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Who Must Yield At T-Intersections In New York?


T-intersections are a common sight on New York roadways, where one road intersects another to form a “T” shape. These intersections present unique challenges for drivers, particularly when it comes to determining who has the right of way.

Right of Way at T-Intersections in New York

In general, vehicles approaching a T-intersection must yield to vehicles already on the through road. This means that drivers approaching the dead-end, or the “bottom” of the T, must yield to vehicles traveling on the through road, or the “stem” of the T. However, if a vehicle is already traveling through the intersection, the other driver must yield the right-of-way.

Additionally, when drivers approach a T-intersection at the same time when traveling from opposite directions, the vehicle turning left must yield to the vehicle going straight or turning right.

Right of Way at Controlled T-Intersections

At some T-intersections, stop signs or yield signs may be present to regulate the flow of traffic and clarify right of way. When approaching a T-intersection with stop signs, the driver to the right has the right of way. Similarly, at T-intersections with yield signs, drivers on the terminating road must yield to vehicles on the through road but may proceed without stopping if it is safe to do so.

Pedestrians and Cyclists

Right of way rules at T-intersections in New York also apply to pedestrians and cyclists. Pedestrians crossing at marked crosswalks or intersections have the right of way, and drivers must yield to them. Additionally, cyclists traveling on the through road at a T-intersection have the right of way over vehicles on the dead-end road.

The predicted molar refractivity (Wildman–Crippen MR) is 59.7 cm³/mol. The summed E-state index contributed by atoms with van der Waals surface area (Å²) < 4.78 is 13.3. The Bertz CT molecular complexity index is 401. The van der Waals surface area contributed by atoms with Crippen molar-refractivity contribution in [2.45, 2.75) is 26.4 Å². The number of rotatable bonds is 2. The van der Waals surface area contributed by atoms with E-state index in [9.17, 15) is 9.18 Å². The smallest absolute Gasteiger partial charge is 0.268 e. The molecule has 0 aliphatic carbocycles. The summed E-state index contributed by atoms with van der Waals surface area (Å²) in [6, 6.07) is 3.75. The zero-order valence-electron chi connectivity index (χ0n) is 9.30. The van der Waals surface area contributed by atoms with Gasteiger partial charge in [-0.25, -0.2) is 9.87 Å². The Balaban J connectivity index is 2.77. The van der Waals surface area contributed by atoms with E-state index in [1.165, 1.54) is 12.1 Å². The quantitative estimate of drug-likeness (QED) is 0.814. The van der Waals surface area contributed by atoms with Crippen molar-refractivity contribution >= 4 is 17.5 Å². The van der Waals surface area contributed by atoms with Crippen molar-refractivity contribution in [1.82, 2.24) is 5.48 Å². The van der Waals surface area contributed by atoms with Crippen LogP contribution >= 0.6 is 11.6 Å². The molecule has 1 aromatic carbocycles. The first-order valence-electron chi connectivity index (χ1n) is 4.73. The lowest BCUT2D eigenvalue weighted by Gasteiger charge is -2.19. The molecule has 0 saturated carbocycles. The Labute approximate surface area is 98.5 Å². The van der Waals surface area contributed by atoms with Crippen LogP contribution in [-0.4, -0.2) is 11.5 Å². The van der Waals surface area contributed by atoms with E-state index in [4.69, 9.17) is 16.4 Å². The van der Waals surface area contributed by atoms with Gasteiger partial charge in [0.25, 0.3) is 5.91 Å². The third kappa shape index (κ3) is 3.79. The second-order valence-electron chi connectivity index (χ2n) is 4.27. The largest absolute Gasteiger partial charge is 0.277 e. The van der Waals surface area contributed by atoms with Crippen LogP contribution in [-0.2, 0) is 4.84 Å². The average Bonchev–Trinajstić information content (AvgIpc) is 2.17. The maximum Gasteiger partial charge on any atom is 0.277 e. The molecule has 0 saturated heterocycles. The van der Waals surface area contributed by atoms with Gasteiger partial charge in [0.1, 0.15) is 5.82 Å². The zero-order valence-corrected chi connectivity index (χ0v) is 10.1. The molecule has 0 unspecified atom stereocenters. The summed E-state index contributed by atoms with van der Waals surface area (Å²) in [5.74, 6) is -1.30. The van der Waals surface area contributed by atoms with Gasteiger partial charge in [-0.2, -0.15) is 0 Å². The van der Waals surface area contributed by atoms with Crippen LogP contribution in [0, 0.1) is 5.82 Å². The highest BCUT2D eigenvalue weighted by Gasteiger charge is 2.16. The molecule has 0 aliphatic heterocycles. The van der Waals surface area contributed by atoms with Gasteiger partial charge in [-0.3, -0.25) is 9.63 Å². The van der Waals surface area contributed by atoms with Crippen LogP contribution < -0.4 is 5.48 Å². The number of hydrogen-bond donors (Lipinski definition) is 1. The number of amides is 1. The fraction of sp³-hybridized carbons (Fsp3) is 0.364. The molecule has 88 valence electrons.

Who is Responsible for a Right of Way Accident at a T-Intersection in New York?

In general, the driver who fails to yield the right of way and causes the accident is responsible for the collision. New York follows a pure comparative negligence system, which means that fault for an accident can be apportioned among multiple parties based on their degree of negligence.

If one driver clearly had the right of way at the T-intersection and the other driver failed to yield, the driver who failed to yield is likely to be held primarily responsible for the accident.

However, there may be situations where both drivers share some degree of fault for the accident. For example, if one driver fails to yield the right of way, but the other driver was speeding or otherwise engaged in dangerous behavior, both drivers may be found partially responsible for the collision.

No-Fault Insurance

In New York, car insurance operates on a no-fault basis, meaning individuals injured in car accidents can seek compensation for medical expenses, lost wages, and other economic losses from their own insurance company, regardless of who caused the accident.

This system aims to streamline the claims process and ensure that injured parties receive prompt compensation for their injuries.

However, there is an exception that allows you to file a personal injury claim against the at-fault driver if your injuries meet the state’s “serious injury” threshold.

The threshold is considered met if you suffer the permanent loss of a bodily organ, permanent loss of a bodily function or system, a temporary disability lasting longer than 90 days, loss of a fetus, disfigurement, dismemberment, or death.

Speak to A White Plains Car Accident Lawyer Today

Navigating T-intersection accident claims can be complex. Arrange a free consultation with a knowledgeable White Plains car accident lawyer from Fiedler Deutsch, LLP, as we can help you understand your rights and legal options.